Career Advice

How to Network Your Way to a New Job – Through Email

Old fashioned face-to-face networking is still an important ingredient to any job search, but increasingly email is becoming a valuable tool.

Consider this: according to a new Robert Half survey of chief financial officers, 50% of respondents said they opt for email to keep in touch with professional colleagues, up from 22% in 2012. Meanwhile only 18% said they like to use social media to network online, down from 45% in 2012.

When it comes to networking the “pendulum is swinging back toward more one-to-one correspondence,” says Paul McDonald, senior executive director at staffing company Robert Half International. “CFOs are using social media networking less because they are conservative in nature.”

Whether you are trying to network with a CFO or any professional for that matter, email can be affective granted you use it right. From sending an introductory email to having the correct subject line, here’s a look at the best ways to get people to read your networking related email.

Don’t ask for something in your first email

CEOs, CFOs and all the way down to the receptionist are busy and as a result are going to have little time to read emails let alone answer them. Stumble across any email where someone is asking for something and chances are that will quickly end up in the deleted folder. For people trying to network via email, experts say the best course of action is to send an introductory email that doesn’t include any requests such as can you pass my resume along or are you hiring. Instead do your homework, learn about the person and reach out via email to introduce yourself and to showcase your knowledge about the executive and/or company. It’s ok to ask if you can network with the person says McDonald, but you don’t want to ask for a job in the initial email.

Get referred to get read

Whether you are in the oil industry or in media, the circle of people who can help you land a job isn’t massively huge. This is why a referral can really help get your email read, says McDonald. “If I see one that referenced ‘I was referred to you’ I’m going to open it up,” he says.  Another tactic that should get your email read: flip it around ask the person for a referral, says Brie Reynolds, director of online content at FlexJobs. “When you’re trying to make connections in a certain industry or company, email is an easy way to reach out to your contacts to ask for referrals to people with whom you should speak,” she says.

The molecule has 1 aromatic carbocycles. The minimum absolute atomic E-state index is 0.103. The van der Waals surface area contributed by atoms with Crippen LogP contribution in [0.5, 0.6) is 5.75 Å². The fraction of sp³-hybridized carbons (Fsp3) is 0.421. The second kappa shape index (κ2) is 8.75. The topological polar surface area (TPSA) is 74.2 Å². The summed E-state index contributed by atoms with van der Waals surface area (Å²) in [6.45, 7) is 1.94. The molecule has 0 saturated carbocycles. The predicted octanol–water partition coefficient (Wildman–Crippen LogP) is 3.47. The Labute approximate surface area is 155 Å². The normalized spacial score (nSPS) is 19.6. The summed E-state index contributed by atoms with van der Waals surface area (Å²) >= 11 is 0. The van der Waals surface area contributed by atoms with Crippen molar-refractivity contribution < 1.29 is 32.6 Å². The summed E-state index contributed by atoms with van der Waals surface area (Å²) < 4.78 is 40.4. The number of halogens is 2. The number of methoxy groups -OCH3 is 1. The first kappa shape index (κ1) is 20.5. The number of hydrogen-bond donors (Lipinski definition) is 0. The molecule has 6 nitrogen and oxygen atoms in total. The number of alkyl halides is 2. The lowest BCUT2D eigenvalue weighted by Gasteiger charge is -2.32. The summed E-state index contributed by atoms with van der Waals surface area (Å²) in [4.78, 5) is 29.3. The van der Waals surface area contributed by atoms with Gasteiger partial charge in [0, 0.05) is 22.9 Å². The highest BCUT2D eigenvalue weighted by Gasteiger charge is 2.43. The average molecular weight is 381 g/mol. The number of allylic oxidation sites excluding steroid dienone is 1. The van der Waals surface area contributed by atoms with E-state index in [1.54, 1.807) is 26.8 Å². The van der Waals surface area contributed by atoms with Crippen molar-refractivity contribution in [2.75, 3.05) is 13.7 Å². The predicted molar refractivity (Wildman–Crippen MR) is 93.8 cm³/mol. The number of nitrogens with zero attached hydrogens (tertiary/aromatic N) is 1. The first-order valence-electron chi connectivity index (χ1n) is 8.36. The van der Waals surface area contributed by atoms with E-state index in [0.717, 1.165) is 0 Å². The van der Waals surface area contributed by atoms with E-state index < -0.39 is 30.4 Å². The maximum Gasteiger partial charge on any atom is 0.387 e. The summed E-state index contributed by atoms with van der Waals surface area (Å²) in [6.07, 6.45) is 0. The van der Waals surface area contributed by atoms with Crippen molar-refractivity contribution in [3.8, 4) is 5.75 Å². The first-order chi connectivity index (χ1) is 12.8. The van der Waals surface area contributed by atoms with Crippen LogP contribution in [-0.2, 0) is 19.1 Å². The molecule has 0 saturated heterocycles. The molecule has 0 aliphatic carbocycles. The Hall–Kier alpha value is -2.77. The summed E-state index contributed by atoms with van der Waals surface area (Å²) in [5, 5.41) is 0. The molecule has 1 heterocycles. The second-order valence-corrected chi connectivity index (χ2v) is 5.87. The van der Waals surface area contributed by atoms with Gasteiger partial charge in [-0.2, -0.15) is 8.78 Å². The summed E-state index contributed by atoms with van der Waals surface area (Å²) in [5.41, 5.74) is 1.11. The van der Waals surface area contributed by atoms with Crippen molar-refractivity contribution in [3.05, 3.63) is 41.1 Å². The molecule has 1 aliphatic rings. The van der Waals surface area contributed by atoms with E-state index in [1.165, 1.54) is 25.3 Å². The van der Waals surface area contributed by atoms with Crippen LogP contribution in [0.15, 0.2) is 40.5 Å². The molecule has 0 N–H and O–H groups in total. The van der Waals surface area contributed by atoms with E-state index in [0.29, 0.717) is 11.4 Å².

Make your subject line standout

One of the easiest ways to get someone to read you email is to have a subject line that grabs their attention. The best way to do that, says Pamela Skillings, co-founder of job coaching frim Skillful Communications, is to find something in common and include it in the subject line. Let’s say you are reaching out to network with an alumni. Skillings says to add that in the email subject. Same goes if you were referred by someone or if you know a person in common. “Something that resonates and stands out from all the million emails is a common connection,” says Skillings, noting that job seekers have to make it feel more like a personal connection rather than general outreach.

Don’t ask for assistance offer yours

When networking via email it may be easy to fire off a quick note asking for a job or to pass along a resume but job seekers have to remember that regardless of the venue networking is about building a relationship that is beneficial for both of you not a one way street. Jumping right into what you want via email without forging a relationship is often going to be a waste of time. The better approach is to offer to help the person as well as seeking their advice, says Reynolds.

Don’t bore you’re reader

Email is supposed to be quick and concise. Drone on and on and chances are even people who know you aren’t going to read your email. When it comes to networking the last thing you want to do is bore your reader by being too wordy or not getting to the point from the start. A better alternative: make sure you did your homework, have a clear reason for sending the email and don’t waste the person’s time with information they don’t need. “Don’t forget considerateness even in email,” says McDonald. “It tells you a lot about what the person is like and what to expect if it’s a long email.”